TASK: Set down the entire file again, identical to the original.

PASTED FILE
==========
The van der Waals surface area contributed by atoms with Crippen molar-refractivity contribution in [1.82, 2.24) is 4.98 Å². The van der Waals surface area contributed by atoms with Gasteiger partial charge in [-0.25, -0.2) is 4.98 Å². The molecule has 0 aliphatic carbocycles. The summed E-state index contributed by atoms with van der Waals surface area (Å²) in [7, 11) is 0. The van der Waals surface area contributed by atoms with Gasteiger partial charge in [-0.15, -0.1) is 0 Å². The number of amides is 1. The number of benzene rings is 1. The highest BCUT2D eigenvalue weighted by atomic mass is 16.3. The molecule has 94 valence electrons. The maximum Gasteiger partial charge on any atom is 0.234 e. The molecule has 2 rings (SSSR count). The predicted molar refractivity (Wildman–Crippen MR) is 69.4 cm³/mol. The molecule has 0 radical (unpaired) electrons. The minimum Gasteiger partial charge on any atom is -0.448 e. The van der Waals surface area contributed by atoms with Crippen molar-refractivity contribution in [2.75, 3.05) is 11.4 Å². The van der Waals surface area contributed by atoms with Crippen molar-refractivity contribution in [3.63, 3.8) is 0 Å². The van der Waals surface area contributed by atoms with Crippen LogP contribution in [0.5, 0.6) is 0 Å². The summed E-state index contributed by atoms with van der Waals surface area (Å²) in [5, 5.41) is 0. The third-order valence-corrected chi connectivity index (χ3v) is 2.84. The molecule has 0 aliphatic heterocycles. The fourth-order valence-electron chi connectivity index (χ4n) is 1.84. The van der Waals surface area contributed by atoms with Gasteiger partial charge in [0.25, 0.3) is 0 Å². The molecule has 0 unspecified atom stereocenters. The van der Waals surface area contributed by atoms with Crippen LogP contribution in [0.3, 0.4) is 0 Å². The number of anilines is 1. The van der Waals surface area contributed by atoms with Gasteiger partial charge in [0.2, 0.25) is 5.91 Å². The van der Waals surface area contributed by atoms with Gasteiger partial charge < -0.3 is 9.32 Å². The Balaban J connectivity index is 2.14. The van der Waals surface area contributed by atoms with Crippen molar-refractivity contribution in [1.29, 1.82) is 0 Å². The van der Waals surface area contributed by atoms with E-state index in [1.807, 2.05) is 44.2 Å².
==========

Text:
The van der Waals surface area contributed by atoms with Crippen molar-refractivity contribution in [1.82, 2.24) is 4.98 Å². The van der Waals surface area contributed by atoms with Gasteiger partial charge in [-0.25, -0.2) is 4.98 Å². The molecule has 0 aliphatic carbocycles. The summed E-state index contributed by atoms with van der Waals surface area (Å²) in [7, 11) is 0. The van der Waals surface area contributed by atoms with Gasteiger partial charge in [-0.15, -0.1) is 0 Å². The number of amides is 1. The number of benzene rings is 1. The highest BCUT2D eigenvalue weighted by atomic mass is 16.3. The molecule has 94 valence electrons. The maximum Gasteiger partial charge on any atom is 0.234 e. The molecule has 2 rings (SSSR count). The predicted molar refractivity (Wildman–Crippen MR) is 69.4 cm³/mol. The molecule has 0 radical (unpaired) electrons. The minimum Gasteiger partial charge on any atom is -0.448 e. The van der Waals surface area contributed by atoms with Crippen molar-refractivity contribution in [2.75, 3.05) is 11.4 Å². The van der Waals surface area contributed by atoms with Crippen molar-refractivity contribution in [3.63, 3.8) is 0 Å². The van der Waals surface area contributed by atoms with Crippen LogP contribution in [0.5, 0.6) is 0 Å². The summed E-state index contributed by atoms with van der Waals surface area (Å²) in [5, 5.41) is 0. The third-order valence-corrected chi connectivity index (χ3v) is 2.84. The molecule has 0 aliphatic heterocycles. The fourth-order valence-electron chi connectivity index (χ4n) is 1.84. The van der Waals surface area contributed by atoms with Gasteiger partial charge in [0.25, 0.3) is 0 Å². The molecule has 0 unspecified atom stereocenters. The van der Waals surface area contributed by atoms with Crippen LogP contribution in [0.3, 0.4) is 0 Å². The number of anilines is 1. The van der Waals surface area contributed by atoms with Gasteiger partial charge in [0.2, 0.25) is 5.91 Å². The van der Waals surface area contributed by atoms with Gasteiger partial charge < -0.3 is 9.32 Å². The Balaban J connectivity index is 2.14. The van der Waals surface area contributed by atoms with Crippen molar-refractivity contribution in [1.29, 1.82) is 0 Å². The van der Waals surface area contributed by atoms with E-state index in [1.807, 2.05) is 44.2 Å².